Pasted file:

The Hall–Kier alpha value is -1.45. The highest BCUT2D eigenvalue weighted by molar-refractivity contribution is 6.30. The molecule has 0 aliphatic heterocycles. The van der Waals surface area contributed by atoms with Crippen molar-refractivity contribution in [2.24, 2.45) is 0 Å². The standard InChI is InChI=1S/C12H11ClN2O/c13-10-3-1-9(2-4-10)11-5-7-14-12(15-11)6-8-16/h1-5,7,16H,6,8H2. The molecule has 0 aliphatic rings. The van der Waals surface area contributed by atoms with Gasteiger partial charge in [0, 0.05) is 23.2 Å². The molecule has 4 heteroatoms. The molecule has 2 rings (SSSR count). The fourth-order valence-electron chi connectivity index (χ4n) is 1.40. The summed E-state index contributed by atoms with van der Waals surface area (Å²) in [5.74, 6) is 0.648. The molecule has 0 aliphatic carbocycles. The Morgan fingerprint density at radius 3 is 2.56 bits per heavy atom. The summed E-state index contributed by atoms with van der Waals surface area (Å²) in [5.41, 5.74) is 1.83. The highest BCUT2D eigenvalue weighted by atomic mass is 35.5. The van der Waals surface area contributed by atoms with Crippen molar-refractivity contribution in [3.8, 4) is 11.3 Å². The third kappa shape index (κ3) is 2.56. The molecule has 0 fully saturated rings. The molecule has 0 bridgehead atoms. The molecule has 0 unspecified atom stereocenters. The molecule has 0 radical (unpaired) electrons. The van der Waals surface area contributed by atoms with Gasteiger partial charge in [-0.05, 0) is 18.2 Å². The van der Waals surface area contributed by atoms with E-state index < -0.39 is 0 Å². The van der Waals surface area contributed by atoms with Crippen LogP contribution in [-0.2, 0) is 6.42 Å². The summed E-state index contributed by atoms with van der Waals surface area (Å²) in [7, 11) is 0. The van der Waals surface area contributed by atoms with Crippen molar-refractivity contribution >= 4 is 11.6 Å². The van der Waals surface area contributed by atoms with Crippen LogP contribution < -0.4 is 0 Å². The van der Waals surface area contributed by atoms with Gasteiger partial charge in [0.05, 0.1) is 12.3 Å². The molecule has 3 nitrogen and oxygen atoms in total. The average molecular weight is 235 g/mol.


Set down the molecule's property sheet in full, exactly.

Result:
The Hall–Kier alpha value is -1.45. The highest BCUT2D eigenvalue weighted by molar-refractivity contribution is 6.30. The molecule has 0 aliphatic heterocycles. The van der Waals surface area contributed by atoms with Crippen molar-refractivity contribution in [2.24, 2.45) is 0 Å². The standard InChI is InChI=1S/C12H11ClN2O/c13-10-3-1-9(2-4-10)11-5-7-14-12(15-11)6-8-16/h1-5,7,16H,6,8H2. The molecule has 0 aliphatic rings. The van der Waals surface area contributed by atoms with Gasteiger partial charge in [0, 0.05) is 23.2 Å². The molecule has 4 heteroatoms. The molecule has 2 rings (SSSR count). The fourth-order valence-electron chi connectivity index (χ4n) is 1.40. The summed E-state index contributed by atoms with van der Waals surface area (Å²) in [5.74, 6) is 0.648. The molecule has 0 aliphatic carbocycles. The Morgan fingerprint density at radius 3 is 2.56 bits per heavy atom. The summed E-state index contributed by atoms with van der Waals surface area (Å²) in [5.41, 5.74) is 1.83. The highest BCUT2D eigenvalue weighted by atomic mass is 35.5. The van der Waals surface area contributed by atoms with Crippen molar-refractivity contribution in [3.8, 4) is 11.3 Å². The third kappa shape index (κ3) is 2.56. The molecule has 0 fully saturated rings. The molecule has 0 bridgehead atoms. The molecule has 0 unspecified atom stereocenters. The molecule has 0 radical (unpaired) electrons. The van der Waals surface area contributed by atoms with Gasteiger partial charge in [-0.05, 0) is 18.2 Å². The van der Waals surface area contributed by atoms with E-state index < -0.39 is 0 Å². The van der Waals surface area contributed by atoms with Crippen LogP contribution in [-0.2, 0) is 6.42 Å². The summed E-state index contributed by atoms with van der Waals surface area (Å²) in [7, 11) is 0. The van der Waals surface area contributed by atoms with Crippen molar-refractivity contribution >= 4 is 11.6 Å². The van der Waals surface area contributed by atoms with Crippen LogP contribution < -0.4 is 0 Å². The van der Waals surface area contributed by atoms with Gasteiger partial charge in [0.05, 0.1) is 12.3 Å². The molecule has 3 nitrogen and oxygen atoms in total. The average molecular weight is 235 g/mol.